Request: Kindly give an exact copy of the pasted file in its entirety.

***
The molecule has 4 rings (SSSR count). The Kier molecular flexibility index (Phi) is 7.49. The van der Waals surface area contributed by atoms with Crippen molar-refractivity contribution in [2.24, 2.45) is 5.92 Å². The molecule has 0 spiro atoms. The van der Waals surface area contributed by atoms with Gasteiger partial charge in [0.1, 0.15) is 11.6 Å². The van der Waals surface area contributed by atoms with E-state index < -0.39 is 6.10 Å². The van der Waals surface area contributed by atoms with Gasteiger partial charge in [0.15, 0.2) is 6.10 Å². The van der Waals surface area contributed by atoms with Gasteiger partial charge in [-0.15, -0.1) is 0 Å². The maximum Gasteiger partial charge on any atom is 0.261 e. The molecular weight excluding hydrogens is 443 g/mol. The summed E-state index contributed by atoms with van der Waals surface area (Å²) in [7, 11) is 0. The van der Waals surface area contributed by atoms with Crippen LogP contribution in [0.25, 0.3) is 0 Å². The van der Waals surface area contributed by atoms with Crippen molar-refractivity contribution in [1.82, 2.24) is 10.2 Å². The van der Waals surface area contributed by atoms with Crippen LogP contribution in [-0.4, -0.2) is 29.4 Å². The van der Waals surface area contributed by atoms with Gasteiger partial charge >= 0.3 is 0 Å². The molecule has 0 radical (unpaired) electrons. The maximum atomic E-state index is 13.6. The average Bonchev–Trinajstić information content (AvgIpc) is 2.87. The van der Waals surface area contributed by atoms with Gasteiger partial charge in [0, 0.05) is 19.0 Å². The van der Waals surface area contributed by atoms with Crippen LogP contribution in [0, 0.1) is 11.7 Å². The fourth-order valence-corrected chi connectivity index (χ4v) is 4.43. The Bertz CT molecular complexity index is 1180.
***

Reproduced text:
The molecule has 4 rings (SSSR count). The Kier molecular flexibility index (Phi) is 7.49. The van der Waals surface area contributed by atoms with Crippen molar-refractivity contribution in [2.24, 2.45) is 5.92 Å². The molecule has 0 spiro atoms. The van der Waals surface area contributed by atoms with Gasteiger partial charge in [0.1, 0.15) is 11.6 Å². The van der Waals surface area contributed by atoms with E-state index < -0.39 is 6.10 Å². The van der Waals surface area contributed by atoms with Gasteiger partial charge in [0.15, 0.2) is 6.10 Å². The van der Waals surface area contributed by atoms with Gasteiger partial charge in [-0.15, -0.1) is 0 Å². The maximum Gasteiger partial charge on any atom is 0.261 e. The molecular weight excluding hydrogens is 443 g/mol. The summed E-state index contributed by atoms with van der Waals surface area (Å²) in [7, 11) is 0. The van der Waals surface area contributed by atoms with Crippen LogP contribution in [0.25, 0.3) is 0 Å². The van der Waals surface area contributed by atoms with Crippen molar-refractivity contribution in [1.82, 2.24) is 10.2 Å². The van der Waals surface area contributed by atoms with Crippen LogP contribution in [-0.4, -0.2) is 29.4 Å². The van der Waals surface area contributed by atoms with Gasteiger partial charge >= 0.3 is 0 Å². The molecule has 0 radical (unpaired) electrons. The maximum atomic E-state index is 13.6. The average Bonchev–Trinajstić information content (AvgIpc) is 2.87. The van der Waals surface area contributed by atoms with Gasteiger partial charge in [0, 0.05) is 19.0 Å². The van der Waals surface area contributed by atoms with Crippen LogP contribution in [0, 0.1) is 11.7 Å². The fourth-order valence-corrected chi connectivity index (χ4v) is 4.43. The Bertz CT molecular complexity index is 1180.